Those who deny the existence of the Deity are not to be tolerated at all. Promises, covenants and oaths, which are the bonds of human society, can have no hold upon or sanctity for an atheist. For the taking away of God, even only in thought, dissolves all.

In short, Burkert presents religion as a tradition, going back to the beginnings of mankind, of trying to communicate with unseen powers. This tradition is elaborated and transmitted partly by verbal teaching, partly by ritual, but its deepest source lies in certain biological reactions, above all anxiety. It helps people to cope with critical situations in their lives; above all it offers everyone a sense of coherence and stability in the world.

This does not mean that the future of religion is assured. Burkert’s concluding remarks on that matter are worth pondering:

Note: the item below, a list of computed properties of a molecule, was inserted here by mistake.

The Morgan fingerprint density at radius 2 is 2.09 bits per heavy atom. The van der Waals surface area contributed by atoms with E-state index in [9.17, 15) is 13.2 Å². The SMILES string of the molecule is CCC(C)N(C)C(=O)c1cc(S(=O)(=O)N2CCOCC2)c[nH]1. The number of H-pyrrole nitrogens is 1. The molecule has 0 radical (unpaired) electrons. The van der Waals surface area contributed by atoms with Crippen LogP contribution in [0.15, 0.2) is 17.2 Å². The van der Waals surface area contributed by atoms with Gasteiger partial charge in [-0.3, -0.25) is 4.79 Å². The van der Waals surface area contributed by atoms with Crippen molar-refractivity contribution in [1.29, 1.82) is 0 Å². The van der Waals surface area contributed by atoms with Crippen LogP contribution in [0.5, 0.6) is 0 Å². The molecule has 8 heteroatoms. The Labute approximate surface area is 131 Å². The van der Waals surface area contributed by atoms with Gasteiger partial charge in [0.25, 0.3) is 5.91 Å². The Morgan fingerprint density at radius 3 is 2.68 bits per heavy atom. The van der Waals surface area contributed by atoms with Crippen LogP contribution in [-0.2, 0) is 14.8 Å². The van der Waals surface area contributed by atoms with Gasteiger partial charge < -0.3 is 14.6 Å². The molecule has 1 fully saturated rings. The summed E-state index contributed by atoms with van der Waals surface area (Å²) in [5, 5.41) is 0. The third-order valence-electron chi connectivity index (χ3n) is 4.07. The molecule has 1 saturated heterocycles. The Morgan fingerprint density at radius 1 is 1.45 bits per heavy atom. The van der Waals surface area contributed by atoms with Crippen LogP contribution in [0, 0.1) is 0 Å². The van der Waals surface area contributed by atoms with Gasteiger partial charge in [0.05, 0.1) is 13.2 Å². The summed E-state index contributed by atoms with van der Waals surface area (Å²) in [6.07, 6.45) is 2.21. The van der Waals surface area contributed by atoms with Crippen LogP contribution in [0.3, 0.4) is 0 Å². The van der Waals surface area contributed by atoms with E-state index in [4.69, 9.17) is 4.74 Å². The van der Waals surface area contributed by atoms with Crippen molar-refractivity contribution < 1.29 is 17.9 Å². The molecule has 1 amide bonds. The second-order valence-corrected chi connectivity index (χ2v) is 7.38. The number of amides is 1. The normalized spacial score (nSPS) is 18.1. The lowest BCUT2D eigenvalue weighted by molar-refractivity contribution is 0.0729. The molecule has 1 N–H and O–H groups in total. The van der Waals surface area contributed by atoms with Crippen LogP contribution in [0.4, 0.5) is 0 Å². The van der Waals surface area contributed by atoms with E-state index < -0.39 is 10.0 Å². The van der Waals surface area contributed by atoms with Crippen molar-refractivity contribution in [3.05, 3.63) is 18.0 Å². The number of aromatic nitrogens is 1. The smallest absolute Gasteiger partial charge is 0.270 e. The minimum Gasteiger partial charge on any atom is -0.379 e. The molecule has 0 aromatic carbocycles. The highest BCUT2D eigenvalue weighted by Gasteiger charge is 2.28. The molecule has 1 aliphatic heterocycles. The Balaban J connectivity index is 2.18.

It is difficult for humans to get off the old tracks of construing sense in a world full of disconcerting events, scandal, and trickery.

It could be the case that the third step of information processing we are experiencing just now [i.e., after the development of language and writing] is about to bring the most crucial changes. With the electronic network of a computerized society, shared information and corresponding programs become ubiquitous and definitely independent from the individual. This is experienced, for instance, as the “loss of the subject” discussed in literary circles. The individual finds herself or himself in the solitude of arbitrariness while being controlled by new and ineluctable dependencies so subtle and efficient that the older forms of communication look awkward and antiquated by comparison. Admission and exclusion now depends on bits or bytes, on access numbers and codes, and validation occurs by pressing a key on a keyboard.